Tulip and daffodil bulbs are some of the easiest to grow because they do the best when you leave them alone. That's right, the less you do to them after planting the healthier the flowers will be in the long run. That being said, there are a few things that can help the natural process along.
Early Spring Care for Fall Planted Bulbs
If the soil is dry early in the spring a good watering will go a long way to helping the bulb produce a healthy flower. Water when the first signs of growth appears. If Mother Nature has taken care of the watering - that's when we've had a lot of rain, like this year - then you are off the hook for this task. However, if the soil is dry, give the bulbs a good drink. A good drink means the soil needs to be wet right down to the planting depth of the bulb. One good soaking is usually enough.
After Bloom Care for Bulbs
Fertilize: As the flowers die back apply a light application of fertilizer to keep the leaves healthy. Fertilizers are labelled with 3 numbers separated by a dash. These numbers represent the product's Nitrogen (N) - Phosphorus (P) - Potassium (K) content. You will want to choose a fertilizer product with fairly even values for example: 10-10-10. A natural fertilizer such as manure is also a good option at this time in the season.
Cut Off Spent Flowers: Cutting off the flowers after their bloom life signals to the plant to focus all energy to bulb development rather than production. The proper place to clip the spent tulip or daffodil blooms is just below the petals. You want to leave as much of the stem there as possible.
Natural Die-Back of Leaves: By allowing the leaves to die back naturally they will continue to provide nutrients to the bulb for as long as possible. The decaying leaves can be unsightly in your garden so hide them instead of cutting them off too early by planting bulbs behind perennials in your garden or plant bright coloured annual flowers in clumps around the dying spring bulbs to make the naturally decaying bulb leaves less noticeable.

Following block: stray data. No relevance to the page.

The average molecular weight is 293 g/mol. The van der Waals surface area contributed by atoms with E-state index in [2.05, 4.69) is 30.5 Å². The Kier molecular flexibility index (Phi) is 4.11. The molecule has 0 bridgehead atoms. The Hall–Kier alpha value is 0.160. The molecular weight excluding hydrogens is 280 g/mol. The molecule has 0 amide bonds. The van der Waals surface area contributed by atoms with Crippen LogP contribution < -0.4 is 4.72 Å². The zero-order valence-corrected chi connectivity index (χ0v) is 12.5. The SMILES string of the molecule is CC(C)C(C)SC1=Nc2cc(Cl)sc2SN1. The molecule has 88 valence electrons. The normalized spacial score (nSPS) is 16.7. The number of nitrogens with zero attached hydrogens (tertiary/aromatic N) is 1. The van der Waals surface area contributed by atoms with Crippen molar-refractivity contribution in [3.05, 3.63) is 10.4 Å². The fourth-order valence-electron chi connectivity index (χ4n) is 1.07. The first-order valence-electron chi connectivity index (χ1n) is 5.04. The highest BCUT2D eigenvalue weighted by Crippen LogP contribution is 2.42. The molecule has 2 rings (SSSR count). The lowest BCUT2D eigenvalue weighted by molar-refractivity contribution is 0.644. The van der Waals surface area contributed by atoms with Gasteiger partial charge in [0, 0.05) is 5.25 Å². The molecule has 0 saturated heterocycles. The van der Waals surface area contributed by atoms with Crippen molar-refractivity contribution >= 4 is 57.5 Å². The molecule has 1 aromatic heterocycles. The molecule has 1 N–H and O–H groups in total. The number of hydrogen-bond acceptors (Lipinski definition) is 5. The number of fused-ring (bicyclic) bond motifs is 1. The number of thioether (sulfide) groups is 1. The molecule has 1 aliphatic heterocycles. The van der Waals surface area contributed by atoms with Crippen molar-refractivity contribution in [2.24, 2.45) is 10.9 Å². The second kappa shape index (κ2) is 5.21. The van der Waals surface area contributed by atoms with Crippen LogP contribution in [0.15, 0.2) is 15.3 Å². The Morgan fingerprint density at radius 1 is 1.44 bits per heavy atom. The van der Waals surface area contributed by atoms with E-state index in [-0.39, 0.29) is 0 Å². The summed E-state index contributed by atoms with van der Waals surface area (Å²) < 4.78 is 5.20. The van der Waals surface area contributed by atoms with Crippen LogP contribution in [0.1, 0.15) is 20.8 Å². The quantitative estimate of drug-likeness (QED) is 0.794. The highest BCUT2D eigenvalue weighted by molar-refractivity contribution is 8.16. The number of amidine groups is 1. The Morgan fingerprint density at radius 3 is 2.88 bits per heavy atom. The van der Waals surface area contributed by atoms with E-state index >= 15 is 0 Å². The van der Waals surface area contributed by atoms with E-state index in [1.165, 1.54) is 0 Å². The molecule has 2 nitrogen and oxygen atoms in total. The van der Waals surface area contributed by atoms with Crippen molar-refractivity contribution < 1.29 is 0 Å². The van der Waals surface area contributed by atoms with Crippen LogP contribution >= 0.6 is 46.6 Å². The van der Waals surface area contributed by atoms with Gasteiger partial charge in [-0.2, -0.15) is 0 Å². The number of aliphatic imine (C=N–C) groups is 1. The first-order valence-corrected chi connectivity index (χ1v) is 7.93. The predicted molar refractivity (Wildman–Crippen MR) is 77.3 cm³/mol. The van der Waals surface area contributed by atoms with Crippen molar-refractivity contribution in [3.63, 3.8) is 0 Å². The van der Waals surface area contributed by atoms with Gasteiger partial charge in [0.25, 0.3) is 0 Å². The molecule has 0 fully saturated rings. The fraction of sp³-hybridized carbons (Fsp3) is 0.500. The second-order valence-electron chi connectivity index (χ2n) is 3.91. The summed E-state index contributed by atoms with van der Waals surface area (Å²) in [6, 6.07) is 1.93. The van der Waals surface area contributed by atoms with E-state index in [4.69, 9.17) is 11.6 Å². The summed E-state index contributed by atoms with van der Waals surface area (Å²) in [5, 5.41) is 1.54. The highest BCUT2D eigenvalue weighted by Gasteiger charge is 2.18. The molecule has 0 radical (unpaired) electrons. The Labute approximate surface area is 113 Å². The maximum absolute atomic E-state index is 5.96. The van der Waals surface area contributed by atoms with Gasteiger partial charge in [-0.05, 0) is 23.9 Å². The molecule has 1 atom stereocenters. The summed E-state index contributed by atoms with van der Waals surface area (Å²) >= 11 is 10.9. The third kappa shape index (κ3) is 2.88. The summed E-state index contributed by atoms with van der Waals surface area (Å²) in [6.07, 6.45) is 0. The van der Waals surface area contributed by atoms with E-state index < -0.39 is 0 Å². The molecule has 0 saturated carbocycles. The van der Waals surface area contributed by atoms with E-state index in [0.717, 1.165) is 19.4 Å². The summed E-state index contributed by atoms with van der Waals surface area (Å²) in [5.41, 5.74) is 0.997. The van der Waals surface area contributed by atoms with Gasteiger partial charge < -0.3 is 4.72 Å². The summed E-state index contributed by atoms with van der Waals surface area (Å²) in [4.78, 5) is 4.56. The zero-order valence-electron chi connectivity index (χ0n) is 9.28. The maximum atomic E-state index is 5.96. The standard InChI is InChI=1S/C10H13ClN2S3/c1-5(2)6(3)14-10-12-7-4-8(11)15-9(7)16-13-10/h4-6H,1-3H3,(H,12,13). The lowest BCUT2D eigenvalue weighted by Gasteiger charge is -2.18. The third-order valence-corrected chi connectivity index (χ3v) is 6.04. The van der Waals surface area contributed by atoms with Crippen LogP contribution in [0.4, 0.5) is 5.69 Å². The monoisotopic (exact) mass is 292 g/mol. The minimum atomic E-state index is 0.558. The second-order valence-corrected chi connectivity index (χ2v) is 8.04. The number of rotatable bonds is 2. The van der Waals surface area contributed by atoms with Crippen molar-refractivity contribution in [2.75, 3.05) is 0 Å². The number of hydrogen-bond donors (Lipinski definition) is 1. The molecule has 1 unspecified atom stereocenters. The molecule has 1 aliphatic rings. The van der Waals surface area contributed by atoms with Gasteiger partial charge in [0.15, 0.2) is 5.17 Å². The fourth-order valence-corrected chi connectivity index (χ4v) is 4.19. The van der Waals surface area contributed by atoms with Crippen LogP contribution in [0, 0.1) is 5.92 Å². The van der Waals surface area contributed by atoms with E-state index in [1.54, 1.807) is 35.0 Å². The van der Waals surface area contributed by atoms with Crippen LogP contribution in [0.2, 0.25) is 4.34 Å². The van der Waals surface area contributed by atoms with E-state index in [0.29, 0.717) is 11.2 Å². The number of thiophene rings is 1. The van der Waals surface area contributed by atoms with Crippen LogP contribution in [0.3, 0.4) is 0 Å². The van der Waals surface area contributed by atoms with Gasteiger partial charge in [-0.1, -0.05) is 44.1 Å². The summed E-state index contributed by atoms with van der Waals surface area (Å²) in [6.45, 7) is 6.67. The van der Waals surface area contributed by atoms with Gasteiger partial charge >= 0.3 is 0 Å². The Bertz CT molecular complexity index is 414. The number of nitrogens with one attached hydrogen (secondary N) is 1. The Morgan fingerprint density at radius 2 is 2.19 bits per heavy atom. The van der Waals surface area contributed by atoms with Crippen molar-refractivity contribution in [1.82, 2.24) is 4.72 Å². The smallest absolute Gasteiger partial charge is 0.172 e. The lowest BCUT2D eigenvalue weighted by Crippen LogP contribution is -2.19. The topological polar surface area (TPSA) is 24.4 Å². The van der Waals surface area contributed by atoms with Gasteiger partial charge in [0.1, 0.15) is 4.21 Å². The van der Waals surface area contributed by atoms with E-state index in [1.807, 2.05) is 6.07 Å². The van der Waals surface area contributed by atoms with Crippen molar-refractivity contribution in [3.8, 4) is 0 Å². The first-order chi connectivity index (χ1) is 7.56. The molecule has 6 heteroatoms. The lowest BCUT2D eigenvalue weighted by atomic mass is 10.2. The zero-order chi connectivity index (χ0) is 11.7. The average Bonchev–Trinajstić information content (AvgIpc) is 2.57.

Tulips and Daffodils are Hardy Bulbs
Since Tulip and Daffodils are hardy bulbs they can be left in the ground to bloom again next year. You do not need to dig them up, store, then replant in the fall every year. Digging only needs to happen after a few years of the bulbs multiplying. If your bulbs have begun to clump and need separating, dig them up after the leaves have died back naturally, usually late June, then store the bulbs in a cool, dry, dark place until fall planting time.
Tulips, especially the more specialty varieties need replanting after 2+ years. Daffodils last longer and often don't need replanting until after 4 or more years. To increase your replanting interval for bulbs choose varieties classified for "naturalizing" at planting time.
As you can see, tulip and daffodil bulbs do best when we just leave them be. Only water if Mother Nature hasn't, and besides clipping the flowers after bloom they are best left alone to die back naturally. Spectacular spring colour blooms and very little maintenance, what could be better than that?